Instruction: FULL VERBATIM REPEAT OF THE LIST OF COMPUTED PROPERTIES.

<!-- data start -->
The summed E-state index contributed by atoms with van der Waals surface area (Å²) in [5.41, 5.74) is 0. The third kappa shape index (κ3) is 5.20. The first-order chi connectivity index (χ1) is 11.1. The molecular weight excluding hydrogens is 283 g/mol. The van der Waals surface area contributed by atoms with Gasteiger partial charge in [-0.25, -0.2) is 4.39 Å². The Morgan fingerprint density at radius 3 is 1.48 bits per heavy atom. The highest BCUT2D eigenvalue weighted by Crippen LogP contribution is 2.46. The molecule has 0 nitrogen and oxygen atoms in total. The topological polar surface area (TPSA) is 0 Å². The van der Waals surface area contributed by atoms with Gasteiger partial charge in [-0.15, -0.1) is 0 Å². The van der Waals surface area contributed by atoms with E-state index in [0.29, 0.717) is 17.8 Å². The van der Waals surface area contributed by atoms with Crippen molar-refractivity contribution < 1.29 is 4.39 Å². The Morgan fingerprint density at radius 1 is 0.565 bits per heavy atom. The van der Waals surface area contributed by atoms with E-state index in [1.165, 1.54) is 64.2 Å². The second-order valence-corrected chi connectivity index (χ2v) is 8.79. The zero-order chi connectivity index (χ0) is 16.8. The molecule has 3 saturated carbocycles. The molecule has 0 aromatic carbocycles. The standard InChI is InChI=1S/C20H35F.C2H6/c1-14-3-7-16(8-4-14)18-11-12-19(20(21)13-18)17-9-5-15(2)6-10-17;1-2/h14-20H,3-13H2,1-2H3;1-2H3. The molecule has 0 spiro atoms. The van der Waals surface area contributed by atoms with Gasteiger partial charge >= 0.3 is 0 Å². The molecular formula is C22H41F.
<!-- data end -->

The summed E-state index contributed by atoms with van der Waals surface area (Å²) in [5.41, 5.74) is 0. The third kappa shape index (κ3) is 5.20. The first-order chi connectivity index (χ1) is 11.1. The molecular weight excluding hydrogens is 283 g/mol. The van der Waals surface area contributed by atoms with Gasteiger partial charge in [-0.25, -0.2) is 4.39 Å². The Morgan fingerprint density at radius 3 is 1.48 bits per heavy atom. The highest BCUT2D eigenvalue weighted by Crippen LogP contribution is 2.46. The molecule has 0 nitrogen and oxygen atoms in total. The topological polar surface area (TPSA) is 0 Å². The van der Waals surface area contributed by atoms with Gasteiger partial charge in [-0.15, -0.1) is 0 Å². The van der Waals surface area contributed by atoms with E-state index in [0.29, 0.717) is 17.8 Å². The van der Waals surface area contributed by atoms with Crippen molar-refractivity contribution < 1.29 is 4.39 Å². The Morgan fingerprint density at radius 1 is 0.565 bits per heavy atom. The van der Waals surface area contributed by atoms with E-state index in [1.165, 1.54) is 64.2 Å². The second-order valence-corrected chi connectivity index (χ2v) is 8.79. The zero-order chi connectivity index (χ0) is 16.8. The molecule has 3 saturated carbocycles. The molecule has 0 aromatic carbocycles. The standard InChI is InChI=1S/C20H35F.C2H6/c1-14-3-7-16(8-4-14)18-11-12-19(20(21)13-18)17-9-5-15(2)6-10-17;1-2/h14-20H,3-13H2,1-2H3;1-2H3. The molecule has 0 spiro atoms. The van der Waals surface area contributed by atoms with Gasteiger partial charge >= 0.3 is 0 Å². The molecular formula is C22H41F.